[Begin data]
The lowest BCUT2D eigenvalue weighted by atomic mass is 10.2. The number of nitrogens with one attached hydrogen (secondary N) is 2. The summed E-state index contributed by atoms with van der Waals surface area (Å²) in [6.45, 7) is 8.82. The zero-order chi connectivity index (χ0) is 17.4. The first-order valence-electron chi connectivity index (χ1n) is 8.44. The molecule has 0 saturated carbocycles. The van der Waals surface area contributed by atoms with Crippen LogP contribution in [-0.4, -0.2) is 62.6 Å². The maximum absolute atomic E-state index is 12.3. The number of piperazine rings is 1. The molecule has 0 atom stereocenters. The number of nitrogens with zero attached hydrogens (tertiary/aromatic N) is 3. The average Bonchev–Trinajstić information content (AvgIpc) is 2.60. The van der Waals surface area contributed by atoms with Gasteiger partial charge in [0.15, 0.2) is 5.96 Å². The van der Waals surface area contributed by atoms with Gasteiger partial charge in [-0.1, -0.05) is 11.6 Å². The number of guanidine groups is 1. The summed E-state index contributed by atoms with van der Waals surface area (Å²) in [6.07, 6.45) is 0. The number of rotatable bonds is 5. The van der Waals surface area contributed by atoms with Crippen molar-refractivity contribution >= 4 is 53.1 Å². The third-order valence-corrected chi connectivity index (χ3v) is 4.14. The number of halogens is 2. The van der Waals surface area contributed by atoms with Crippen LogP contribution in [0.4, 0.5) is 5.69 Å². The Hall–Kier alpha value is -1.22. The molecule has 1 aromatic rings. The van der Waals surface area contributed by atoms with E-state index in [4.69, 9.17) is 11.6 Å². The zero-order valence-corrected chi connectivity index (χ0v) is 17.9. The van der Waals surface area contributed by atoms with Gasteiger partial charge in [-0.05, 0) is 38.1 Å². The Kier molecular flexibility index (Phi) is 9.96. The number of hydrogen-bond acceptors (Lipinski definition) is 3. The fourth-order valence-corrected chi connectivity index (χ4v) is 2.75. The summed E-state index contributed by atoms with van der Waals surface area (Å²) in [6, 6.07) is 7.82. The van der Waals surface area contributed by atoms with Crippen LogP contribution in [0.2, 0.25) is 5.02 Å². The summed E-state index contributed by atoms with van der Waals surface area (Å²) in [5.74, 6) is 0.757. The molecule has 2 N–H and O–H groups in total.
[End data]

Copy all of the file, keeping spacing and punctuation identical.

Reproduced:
The lowest BCUT2D eigenvalue weighted by atomic mass is 10.2. The number of nitrogens with one attached hydrogen (secondary N) is 2. The summed E-state index contributed by atoms with van der Waals surface area (Å²) in [6.45, 7) is 8.82. The zero-order chi connectivity index (χ0) is 17.4. The first-order valence-electron chi connectivity index (χ1n) is 8.44. The molecule has 0 saturated carbocycles. The van der Waals surface area contributed by atoms with Crippen LogP contribution in [-0.4, -0.2) is 62.6 Å². The maximum absolute atomic E-state index is 12.3. The number of piperazine rings is 1. The molecule has 0 atom stereocenters. The number of nitrogens with zero attached hydrogens (tertiary/aromatic N) is 3. The average Bonchev–Trinajstić information content (AvgIpc) is 2.60. The van der Waals surface area contributed by atoms with Gasteiger partial charge in [0.15, 0.2) is 5.96 Å². The van der Waals surface area contributed by atoms with Gasteiger partial charge in [-0.1, -0.05) is 11.6 Å². The number of guanidine groups is 1. The summed E-state index contributed by atoms with van der Waals surface area (Å²) in [6.07, 6.45) is 0. The number of rotatable bonds is 5. The van der Waals surface area contributed by atoms with Crippen molar-refractivity contribution >= 4 is 53.1 Å². The third-order valence-corrected chi connectivity index (χ3v) is 4.14. The number of halogens is 2. The van der Waals surface area contributed by atoms with Crippen LogP contribution in [0.4, 0.5) is 5.69 Å². The Hall–Kier alpha value is -1.22. The molecule has 1 aromatic rings. The van der Waals surface area contributed by atoms with E-state index in [4.69, 9.17) is 11.6 Å². The zero-order valence-corrected chi connectivity index (χ0v) is 17.9. The van der Waals surface area contributed by atoms with Gasteiger partial charge in [-0.05, 0) is 38.1 Å². The Kier molecular flexibility index (Phi) is 9.96. The number of hydrogen-bond acceptors (Lipinski definition) is 3. The fourth-order valence-corrected chi connectivity index (χ4v) is 2.75. The summed E-state index contributed by atoms with van der Waals surface area (Å²) in [6, 6.07) is 7.82. The van der Waals surface area contributed by atoms with Crippen LogP contribution in [0.2, 0.25) is 5.02 Å². The summed E-state index contributed by atoms with van der Waals surface area (Å²) in [5.74, 6) is 0.757. The molecule has 2 N–H and O–H groups in total.